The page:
I flew from Calgary to Paris last year (9 hours each way) in Premium Economy, and it is definitely worth it, imho. You can't always get an upgrade at 24 hour check in, depends if there are seats available. WestJet has a new thing where you can place an upgrade "bid" when you buy your ticket. Not sure how successful it is, or if other airlines do this.

I use Google Flights to research flights. You can click on a "Date grid" or "Price graph" to see the prices on different days. Sometimes just altering your plans by a day or two can make a big difference. You can also choose Premium Economy to see those prices.

Also, price out two one way tickets as opposed to a return ticket. Occasionally it is cheaper.

reeshau

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Re: Getting Premium Economy seats for an Oversees Flight in August 2020
« Reply #5 on: March 11, 2020, 05:23:17 PM »
I have been flying Premium Economy with United between Dublin and Newark since they started service with it (on a Dreamliner) last summer.  It's worth it to me, hands down--But I am 6'8".  Economy Comfort for me was probably like economy for most people.  Exit row was OK, at least my knees weren't crushed Eastbound (the overnight leg) but the seat cushions sucked.  (more than normal)  Business is mostly a waste for me, as I am too big to "lie flat," so those bed pods are just narrow seats, but with no neighbors and the bathrooms probably available.

You can definitely get cheaper premium seats, but you will have to shop around.  And probably economy seats are just as much cheaper on that flight, too--so there will always be a difference on any given flight.
 They are cheaper to buy as upgrades when yuou check in, but now the complimentary upgrades for elite flyers are into premium economy instead of business, so going that route you have to think mid-week, when there will be fewer business travellers.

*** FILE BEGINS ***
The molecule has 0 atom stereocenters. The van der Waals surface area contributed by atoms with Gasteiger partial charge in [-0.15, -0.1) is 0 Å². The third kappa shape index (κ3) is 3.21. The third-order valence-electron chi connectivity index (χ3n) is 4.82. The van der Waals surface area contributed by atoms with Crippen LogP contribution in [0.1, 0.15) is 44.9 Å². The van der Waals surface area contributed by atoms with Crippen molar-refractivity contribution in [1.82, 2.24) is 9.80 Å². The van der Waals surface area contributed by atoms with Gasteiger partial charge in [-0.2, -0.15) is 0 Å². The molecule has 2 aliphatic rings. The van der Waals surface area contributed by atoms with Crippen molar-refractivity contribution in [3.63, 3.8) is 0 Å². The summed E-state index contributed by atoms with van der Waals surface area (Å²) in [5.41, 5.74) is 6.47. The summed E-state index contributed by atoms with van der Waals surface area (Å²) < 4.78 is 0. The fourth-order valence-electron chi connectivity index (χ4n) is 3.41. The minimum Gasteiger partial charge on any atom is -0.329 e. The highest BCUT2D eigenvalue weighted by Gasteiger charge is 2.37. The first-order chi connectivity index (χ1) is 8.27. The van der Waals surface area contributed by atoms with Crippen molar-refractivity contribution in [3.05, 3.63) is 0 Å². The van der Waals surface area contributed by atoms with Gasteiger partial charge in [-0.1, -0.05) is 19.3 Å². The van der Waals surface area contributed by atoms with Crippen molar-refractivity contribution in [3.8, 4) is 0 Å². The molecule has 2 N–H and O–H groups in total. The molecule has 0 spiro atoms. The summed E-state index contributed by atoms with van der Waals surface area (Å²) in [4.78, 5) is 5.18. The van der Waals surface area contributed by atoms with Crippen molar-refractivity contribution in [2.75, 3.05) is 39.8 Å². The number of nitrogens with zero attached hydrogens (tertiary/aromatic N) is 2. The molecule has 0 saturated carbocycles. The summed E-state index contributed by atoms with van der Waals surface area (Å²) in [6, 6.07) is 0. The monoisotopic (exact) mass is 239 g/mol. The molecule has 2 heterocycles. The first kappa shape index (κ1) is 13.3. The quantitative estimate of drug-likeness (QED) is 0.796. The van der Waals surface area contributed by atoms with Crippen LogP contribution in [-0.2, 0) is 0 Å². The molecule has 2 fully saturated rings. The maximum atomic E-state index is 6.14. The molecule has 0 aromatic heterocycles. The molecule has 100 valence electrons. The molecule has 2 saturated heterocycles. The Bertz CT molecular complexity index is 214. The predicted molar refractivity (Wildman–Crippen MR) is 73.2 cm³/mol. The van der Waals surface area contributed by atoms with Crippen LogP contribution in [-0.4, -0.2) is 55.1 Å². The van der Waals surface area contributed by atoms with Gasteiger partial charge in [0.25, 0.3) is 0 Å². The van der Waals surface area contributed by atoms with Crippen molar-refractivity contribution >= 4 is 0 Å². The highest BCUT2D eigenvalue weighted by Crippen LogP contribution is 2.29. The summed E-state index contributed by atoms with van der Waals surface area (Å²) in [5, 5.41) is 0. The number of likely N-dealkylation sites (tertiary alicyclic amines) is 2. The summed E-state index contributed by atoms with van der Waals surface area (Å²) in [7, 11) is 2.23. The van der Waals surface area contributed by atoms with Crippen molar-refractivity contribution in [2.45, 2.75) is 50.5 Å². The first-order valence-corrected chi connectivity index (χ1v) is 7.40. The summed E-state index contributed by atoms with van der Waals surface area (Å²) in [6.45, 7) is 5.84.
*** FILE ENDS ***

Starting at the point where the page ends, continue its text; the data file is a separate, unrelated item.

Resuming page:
Bendigirl

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Re: Getting Premium Economy seats for an Oversees Flight in August 2020
« Reply #6 on: March 11, 2020, 06:05:46 PM »
I think itís worth it.
Early boarding, better food, bathrooms tend to be provided specifically for you section, more room, more recline....
After working and saving and now retired, we spend more for air travel, comfort is key for us. 
Check prices daily, they change! 
Book as far ahead as possible, gone are the days of last minute sell offs.
Later upgrading and the bidding system are expensive.
Now we book any flight over 7 hours business class if we can. 

Villanelle

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Re: Getting Premium Economy seats for an Oversees Flight in August 2020
« Reply #7 on: March 12, 2020, 07:38:40 AM »
Go instead for economy comfort.  Generally much, much cheaper than $500.  Get a bulkhead row for your family (assuming the plan is configured as a 3/3.)  Downside is that all bags, even the small personal items, must go in overhead bins for take off (but the flight attendants will make sure there is space for them) because there is no seat in front of you under which to stow them.  And tray tables are in the arm rests, which makes the seats every so slightly tighter, which could be an issue of any of you is very large.  But you will have more leg room, and no one reclining into your area.  You also get seat assignments at purchase (you choose your seats) and generally somewhat earlier boarding (though with a young child you can likely pre-board anyway).